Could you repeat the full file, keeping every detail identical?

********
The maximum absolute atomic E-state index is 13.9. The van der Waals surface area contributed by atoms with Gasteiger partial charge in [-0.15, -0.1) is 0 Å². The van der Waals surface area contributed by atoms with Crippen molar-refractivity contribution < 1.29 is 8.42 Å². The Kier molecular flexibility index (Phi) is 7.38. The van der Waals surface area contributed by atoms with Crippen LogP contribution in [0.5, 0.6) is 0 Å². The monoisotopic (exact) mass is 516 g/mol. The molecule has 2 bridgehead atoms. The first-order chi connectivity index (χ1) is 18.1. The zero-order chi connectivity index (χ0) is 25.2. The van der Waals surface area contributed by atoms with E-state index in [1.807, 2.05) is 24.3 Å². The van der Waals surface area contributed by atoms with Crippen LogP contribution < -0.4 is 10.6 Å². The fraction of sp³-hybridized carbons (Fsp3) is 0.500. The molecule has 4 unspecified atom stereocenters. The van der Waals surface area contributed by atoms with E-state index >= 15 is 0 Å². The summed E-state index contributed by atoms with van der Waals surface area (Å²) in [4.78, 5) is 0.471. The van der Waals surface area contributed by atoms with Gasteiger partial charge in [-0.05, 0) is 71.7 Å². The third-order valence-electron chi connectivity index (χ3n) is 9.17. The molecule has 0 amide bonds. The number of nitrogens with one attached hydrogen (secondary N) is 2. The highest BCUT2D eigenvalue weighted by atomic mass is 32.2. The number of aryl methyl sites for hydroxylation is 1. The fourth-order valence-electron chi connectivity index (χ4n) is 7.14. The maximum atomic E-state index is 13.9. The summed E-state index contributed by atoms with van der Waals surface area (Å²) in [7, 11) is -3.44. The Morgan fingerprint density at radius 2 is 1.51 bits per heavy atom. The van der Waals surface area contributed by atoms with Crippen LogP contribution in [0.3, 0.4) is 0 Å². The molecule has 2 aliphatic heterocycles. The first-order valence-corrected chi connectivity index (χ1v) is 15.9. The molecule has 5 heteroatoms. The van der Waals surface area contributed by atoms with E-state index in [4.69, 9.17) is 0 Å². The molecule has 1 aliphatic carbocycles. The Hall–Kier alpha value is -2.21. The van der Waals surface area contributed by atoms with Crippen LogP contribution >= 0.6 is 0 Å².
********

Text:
The maximum absolute atomic E-state index is 13.9. The van der Waals surface area contributed by atoms with Gasteiger partial charge in [-0.15, -0.1) is 0 Å². The van der Waals surface area contributed by atoms with Crippen molar-refractivity contribution < 1.29 is 8.42 Å². The Kier molecular flexibility index (Phi) is 7.38. The van der Waals surface area contributed by atoms with Crippen LogP contribution in [0.5, 0.6) is 0 Å². The monoisotopic (exact) mass is 516 g/mol. The molecule has 2 bridgehead atoms. The first-order chi connectivity index (χ1) is 18.1. The zero-order chi connectivity index (χ0) is 25.2. The van der Waals surface area contributed by atoms with E-state index in [1.807, 2.05) is 24.3 Å². The van der Waals surface area contributed by atoms with Crippen LogP contribution < -0.4 is 10.6 Å². The fraction of sp³-hybridized carbons (Fsp3) is 0.500. The molecule has 4 unspecified atom stereocenters. The van der Waals surface area contributed by atoms with E-state index >= 15 is 0 Å². The summed E-state index contributed by atoms with van der Waals surface area (Å²) in [4.78, 5) is 0.471. The van der Waals surface area contributed by atoms with Gasteiger partial charge in [-0.05, 0) is 71.7 Å². The third-order valence-electron chi connectivity index (χ3n) is 9.17. The molecule has 0 amide bonds. The number of nitrogens with one attached hydrogen (secondary N) is 2. The highest BCUT2D eigenvalue weighted by atomic mass is 32.2. The number of aryl methyl sites for hydroxylation is 1. The fourth-order valence-electron chi connectivity index (χ4n) is 7.14. The maximum atomic E-state index is 13.9. The summed E-state index contributed by atoms with van der Waals surface area (Å²) in [7, 11) is -3.44. The Morgan fingerprint density at radius 2 is 1.51 bits per heavy atom. The van der Waals surface area contributed by atoms with Crippen LogP contribution in [0.3, 0.4) is 0 Å². The molecule has 2 aliphatic heterocycles. The first-order valence-corrected chi connectivity index (χ1v) is 15.9. The molecule has 5 heteroatoms. The van der Waals surface area contributed by atoms with E-state index in [4.69, 9.17) is 0 Å². The molecule has 1 aliphatic carbocycles. The Hall–Kier alpha value is -2.21. The van der Waals surface area contributed by atoms with Crippen LogP contribution >= 0.6 is 0 Å².